Disastrous flooding in Venice and the city's future is challenged.

by The REJIGIT Blog

January 2020

Natalia Elena Massi was born in Lucerne, Switzerland. She is a professional photographer and she is now based in Brescia, Northern Italy. Like the rest of the world, Natalia became aware of very serious flooding in Venice last November and she immediately travelled the ninety seven kilometres to the historic city to record photographic images of the catastrophic event. Her images graphically demonstrate Venice’s pain and distress.

October to January is the typical high water season for Venice but on November 12th last year the city was inundated by the highest tides since 1966.

The mayor of Venice, Luigi Brugnaro, declared a state of emergency and proclaimed that the flood levels represented a wound that would leave indelible marks. “We ask the government to help us. This is the result of climate change.”

Venice is a Unesco world heritage site which sits on thousands of wooden piles driven into the mud. Rising sea levels and heavy cruise-ship traffic have steadily eaten away at the surrounding marshes and mudbanks, causing the city to continue to gradually sink.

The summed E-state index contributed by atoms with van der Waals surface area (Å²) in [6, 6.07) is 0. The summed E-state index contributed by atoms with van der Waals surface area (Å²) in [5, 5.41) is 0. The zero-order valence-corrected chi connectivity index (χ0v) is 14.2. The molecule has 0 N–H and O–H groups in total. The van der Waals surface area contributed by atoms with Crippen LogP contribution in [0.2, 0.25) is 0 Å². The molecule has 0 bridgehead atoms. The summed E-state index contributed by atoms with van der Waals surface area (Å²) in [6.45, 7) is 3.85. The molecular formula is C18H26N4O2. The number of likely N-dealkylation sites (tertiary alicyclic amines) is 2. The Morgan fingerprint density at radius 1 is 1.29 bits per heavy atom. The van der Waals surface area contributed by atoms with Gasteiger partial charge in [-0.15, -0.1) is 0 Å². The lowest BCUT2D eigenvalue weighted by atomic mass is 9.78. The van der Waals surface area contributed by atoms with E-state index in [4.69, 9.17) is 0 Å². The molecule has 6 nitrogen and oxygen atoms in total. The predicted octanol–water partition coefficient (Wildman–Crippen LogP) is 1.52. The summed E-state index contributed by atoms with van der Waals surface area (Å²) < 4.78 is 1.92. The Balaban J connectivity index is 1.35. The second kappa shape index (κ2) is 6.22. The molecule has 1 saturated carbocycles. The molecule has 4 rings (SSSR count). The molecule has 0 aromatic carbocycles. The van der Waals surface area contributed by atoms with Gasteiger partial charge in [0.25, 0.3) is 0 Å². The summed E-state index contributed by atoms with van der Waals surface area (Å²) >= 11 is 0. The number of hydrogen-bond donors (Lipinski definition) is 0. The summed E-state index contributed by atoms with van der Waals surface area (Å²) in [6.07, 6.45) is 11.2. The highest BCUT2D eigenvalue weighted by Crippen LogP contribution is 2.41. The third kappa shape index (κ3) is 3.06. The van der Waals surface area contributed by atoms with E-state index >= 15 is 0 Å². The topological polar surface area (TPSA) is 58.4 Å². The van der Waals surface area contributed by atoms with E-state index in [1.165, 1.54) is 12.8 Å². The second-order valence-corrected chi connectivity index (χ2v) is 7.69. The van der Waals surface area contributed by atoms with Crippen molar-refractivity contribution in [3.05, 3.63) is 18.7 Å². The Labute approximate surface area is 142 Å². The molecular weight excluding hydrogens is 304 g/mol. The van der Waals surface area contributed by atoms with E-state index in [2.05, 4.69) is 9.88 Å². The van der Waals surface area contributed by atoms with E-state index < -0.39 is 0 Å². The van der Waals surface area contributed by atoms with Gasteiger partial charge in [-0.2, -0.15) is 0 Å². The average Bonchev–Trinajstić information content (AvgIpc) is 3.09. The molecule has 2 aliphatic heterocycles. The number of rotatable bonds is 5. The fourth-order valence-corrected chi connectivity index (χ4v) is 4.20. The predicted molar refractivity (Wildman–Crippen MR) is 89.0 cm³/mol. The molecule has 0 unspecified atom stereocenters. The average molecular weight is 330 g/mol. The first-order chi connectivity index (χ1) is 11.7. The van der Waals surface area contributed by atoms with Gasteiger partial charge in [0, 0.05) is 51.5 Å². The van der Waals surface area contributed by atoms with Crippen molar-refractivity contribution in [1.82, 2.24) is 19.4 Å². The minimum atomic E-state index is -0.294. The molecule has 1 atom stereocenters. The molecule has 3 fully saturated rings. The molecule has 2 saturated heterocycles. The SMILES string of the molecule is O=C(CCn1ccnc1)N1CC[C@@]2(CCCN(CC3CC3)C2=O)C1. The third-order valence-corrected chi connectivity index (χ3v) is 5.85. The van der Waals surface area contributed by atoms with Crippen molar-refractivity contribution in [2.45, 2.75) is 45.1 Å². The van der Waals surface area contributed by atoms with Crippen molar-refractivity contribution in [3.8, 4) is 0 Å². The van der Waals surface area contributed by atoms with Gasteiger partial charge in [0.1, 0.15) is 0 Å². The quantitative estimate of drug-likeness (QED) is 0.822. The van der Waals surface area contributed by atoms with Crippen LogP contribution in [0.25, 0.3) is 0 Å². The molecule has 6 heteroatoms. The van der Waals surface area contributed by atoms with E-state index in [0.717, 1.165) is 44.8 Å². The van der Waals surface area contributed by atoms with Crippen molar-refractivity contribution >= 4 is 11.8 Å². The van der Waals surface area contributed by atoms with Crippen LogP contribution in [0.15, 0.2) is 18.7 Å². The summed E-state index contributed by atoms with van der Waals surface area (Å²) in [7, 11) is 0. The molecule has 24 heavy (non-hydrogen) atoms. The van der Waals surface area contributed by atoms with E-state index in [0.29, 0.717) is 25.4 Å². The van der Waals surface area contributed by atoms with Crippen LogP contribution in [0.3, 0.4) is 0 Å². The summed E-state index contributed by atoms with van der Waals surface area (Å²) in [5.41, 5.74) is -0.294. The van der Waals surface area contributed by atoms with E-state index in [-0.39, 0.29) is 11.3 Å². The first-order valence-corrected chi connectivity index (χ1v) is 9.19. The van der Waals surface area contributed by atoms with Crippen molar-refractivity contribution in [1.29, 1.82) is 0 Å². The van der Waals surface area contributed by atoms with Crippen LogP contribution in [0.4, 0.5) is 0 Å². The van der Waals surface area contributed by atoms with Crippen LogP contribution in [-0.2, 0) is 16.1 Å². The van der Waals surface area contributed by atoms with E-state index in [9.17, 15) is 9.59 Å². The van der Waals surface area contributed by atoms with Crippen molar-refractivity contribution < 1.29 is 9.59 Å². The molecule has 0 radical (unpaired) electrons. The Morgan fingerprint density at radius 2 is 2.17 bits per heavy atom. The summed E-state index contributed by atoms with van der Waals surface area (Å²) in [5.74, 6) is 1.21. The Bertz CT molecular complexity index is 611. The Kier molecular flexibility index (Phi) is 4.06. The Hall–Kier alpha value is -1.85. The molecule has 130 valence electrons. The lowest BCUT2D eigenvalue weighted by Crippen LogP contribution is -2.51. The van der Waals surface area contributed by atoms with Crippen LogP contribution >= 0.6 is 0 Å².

Venice was built on a group of islands within a lagoon separated from the Adriatic Sea by a thin stretch of land through which three canals have be built to allow access for shipping.

As a consequence of last Novembers flooding, St Mark’s Square was submerged by more than one metre of water and the adjacent Basilica was flooded for only the sixth time in 1,200 years (but the fourth in the last two decades). More than 90% of Venice would be flooded in a two-metre high-tide and waters reached 1.87 metres on this occasion.

Photographic images have been used with the express consent of Natalia Elena Massi. More of her profile and work can be viewed via her Instagram Account https://www.instagram.com/christmalia/